My Dad always said he knew I was going to be an artist because I was crying before I had even completely left the womb. He said he used to write down the words I would speak out loud before I learned how to put a pen to paper because he knew that once I knew how, I would start writing poetry. And I did. He was a writer too. Not a crazy famous one or anything, but his poetry did get published into a few books.
My Dad killed himself yesterday. And though I feel so debilitated by his loss, I understand why. Because you know, that’s the sad thing about poets. We don’t perceive the world the way everyone else does in black and white - we see things in such saturated colors. The ground beneath us is like quick sand and we are slowly sinking. What’s that line? “Let the poets cry themselves to sleep.” When we are born into the world, we are screaming before we even enter the atmosphere because we have such sensitive hearts and kindred souls and spirits. And it makes it so much harder to bear the weight of all the little things and the bigger things this life makes us endure.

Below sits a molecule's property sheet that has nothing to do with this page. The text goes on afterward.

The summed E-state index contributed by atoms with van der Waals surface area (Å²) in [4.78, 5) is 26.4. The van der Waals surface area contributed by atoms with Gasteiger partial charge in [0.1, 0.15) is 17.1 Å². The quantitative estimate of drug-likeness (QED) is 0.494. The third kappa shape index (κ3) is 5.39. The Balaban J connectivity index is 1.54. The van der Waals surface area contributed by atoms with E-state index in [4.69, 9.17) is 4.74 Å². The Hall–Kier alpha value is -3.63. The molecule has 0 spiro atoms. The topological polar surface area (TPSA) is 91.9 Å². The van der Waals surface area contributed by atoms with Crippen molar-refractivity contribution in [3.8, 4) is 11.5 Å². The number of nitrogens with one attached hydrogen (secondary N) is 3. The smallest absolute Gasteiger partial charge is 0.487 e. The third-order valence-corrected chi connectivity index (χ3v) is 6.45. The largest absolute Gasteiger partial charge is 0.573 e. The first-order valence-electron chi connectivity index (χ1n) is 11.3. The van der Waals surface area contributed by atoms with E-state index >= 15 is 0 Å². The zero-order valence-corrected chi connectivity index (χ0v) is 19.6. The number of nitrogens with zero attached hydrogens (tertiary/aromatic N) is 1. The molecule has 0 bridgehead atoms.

And therefore, writing isn’t just a form of passion for me; it’s my form of release. Sometimes I get depressed or sad, and I write with the hope that I can just pour all of the emotions that I’m feeling out of my head. And when I’m happy, or when I’m in love, putting my pen to paper and spilling my feelings out with ink is almost as exhilarating as kissing the person I miss.
I have an Instagram account devoted to my poetry. And whenever people respond to things I write talking about how much they relate to it, it brings me a lot of peace knowing that I was able to write the words they weren’t able to quite fathom into words themselves.
I remember being in third grade and my teacher, Ms. Matlin, gave everyone in my class individual notebooks to take home everyday and bring back to class to use as journals to write about whatever we wanted - how our day went, a short story, something we learned in class, etc. She did this after teaching us how to write in cursive first, so showing off our new penmanship skills was also part of the assignment. I felt so proud and excited when she read one of my poems I’d written in my journal and asked if she could post it on the art wall for parent night.